• Epic Games recently filed for a preliminary injunction which, if granted, would force Apple to keep Fortnite on the App Store.
  • Apple kicked Fortnite off the App Store three weeks ago after Epic allowed users to pay the company directly for in-app transactions.
  • Since Fortnite has been off the App Store, Epic writes that the number of daily active users on iOS has dropped by more than 60%.

Epic Games may have bitten off more than it can chew when it decided to go toe-to-toe with Apple over its App Store policies. Though Epic was more than eager to engage in a very public battle with Apple after it gave Fortnite players a direct payment option for micro-transactions — and bypass Apple’s 30% cut in the process — the repercussions have perhaps been more severe than Epic anticipated.

With Epic openly flouting Apple’s App Store rules, it didn’t come as a surprise to anyone when Apple booted Fortnite from the App Store. Apple, though, took things a step further when it decided to terminate Epic Games’ developer account altogether. And in the midst of this whole saga, Epic unsuccessfully tried to attain a temporary restraining order against Apple that would have kept Fortnite in the App Store until a definitive ruling was reached.

In denying the restraining order, Judge Yvonne Gonzalez Rogers said that any harm incurred by Epic Games was the direct result of the company’s own behavior.

The Court finds that with respect to Epic Games’ motion as to its games, including Fortnite, Epic Games has not yet demonstrated irreparable harm. The current predicament appears of its own making.

Apple has emphasized on numerous occasions that it’s more than happy to welcome Fortnite back into the App Store provided Epic Games submits a copy that prevents users from bypassing Apple’s in-app purchase mechanism.

Now comes word via Reuters that Epic Games recently filed for a preliminary injunction that would force Apple to keep Fortnite in the App Store. In its filing, Epic argues that keeping the game out of the App Store while the case goes through the legal system would cause the company “irreparable harm.” Of course, the irony of Epic claiming that it’s not looking for special treatment while at the same time demanding that Apple give it a benefit no other developer gets is rich, to say the least.

As part of its filing, Epic details some of the harm it’s suffered already:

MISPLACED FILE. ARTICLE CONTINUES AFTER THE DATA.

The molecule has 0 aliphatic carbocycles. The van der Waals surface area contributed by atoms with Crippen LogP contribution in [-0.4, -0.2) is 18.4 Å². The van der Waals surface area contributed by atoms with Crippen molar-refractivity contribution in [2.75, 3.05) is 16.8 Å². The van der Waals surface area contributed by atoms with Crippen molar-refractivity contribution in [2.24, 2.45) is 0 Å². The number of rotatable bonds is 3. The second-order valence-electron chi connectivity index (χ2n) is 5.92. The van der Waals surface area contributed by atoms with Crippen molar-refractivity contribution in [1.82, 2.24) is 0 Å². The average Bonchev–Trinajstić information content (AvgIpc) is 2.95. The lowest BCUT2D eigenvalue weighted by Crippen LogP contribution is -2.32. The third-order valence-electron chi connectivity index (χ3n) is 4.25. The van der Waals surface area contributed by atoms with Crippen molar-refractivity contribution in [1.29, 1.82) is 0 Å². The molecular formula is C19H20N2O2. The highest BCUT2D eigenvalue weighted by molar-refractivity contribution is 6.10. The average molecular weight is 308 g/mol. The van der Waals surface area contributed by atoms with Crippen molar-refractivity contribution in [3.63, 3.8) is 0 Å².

Fortnite is more than just a game. It is an intensely social community whose value to its users depends in large part on the ability to connect with other users. Epic has built a community that people rely on. By removing Fortnite from the App Store, Apple has cleaved millions of users from their friends and family in the Fortnite community, which entirely depends on connectivity. The user outcry has been deafening, showing real harm to the public interest.

Daily active users on iOS have declined by over 60% since Fortnite’s removal from the App Store. And removal already has resulted in a loss of goodwill and irreparable damage to Epic’s reputation. The continued loss of Fortnite as a gathering place for users on all platforms will lead Epic’s customers to defect. Epic may never see these users again. It will also be denied the opportunity to access even a single new user among the one-billion-plus iOS users for at least the next year. The removal of Fortnite from iOS also substantially impedes a major Epic initiative—evolving Fortnite into a full-fledged “metaverse”, a multi-purpose, persistent, interactive virtual space. Harm like this to Epic’s flagship app cannot be calculated in damages.

If anything is deafening, it’s the hypocrisy coming from Epic Games. The company laments the impact the Fortnite removal has had on users while completely ignoring that the current situation is entirely its own doing. And again, Epic Games could have easily brought this suit against Apple without openly and blatantly disregarding longstanding App Store policies. Epic Games clearly wants to have its cake and eat it too, and it’s hard to imagine the company’s filing persuading the court even a tiny bit.

Additionally, and have others have pointed out, Epic’s argument here seems to highlight the benefits Apple’s App Store provides it.

As a quick point of interest, Epic’s filing notes that it has approximately 350 million users across all gaming platforms. To that point, it’s worth noting that Epic complains about the 30% cut Google and Apple take but has said nothing about the 30% cut Microsoft, Nintendo, and Sony take.

A life long Mac user and Apple enthusiast, Yoni Heisler has been writing about Apple and the tech industry at large for over 6 years. His writing has appeared in Edible Apple, Network World, MacLife, Macworld UK, and most recently, TUAW. When not writing about and analyzing the latest happenings with Apple, Yoni enjoys catching Improv shows in Chicago, playing soccer, and cultivating new TV show addictions, the most recent examples being The Walking Dead and Broad City.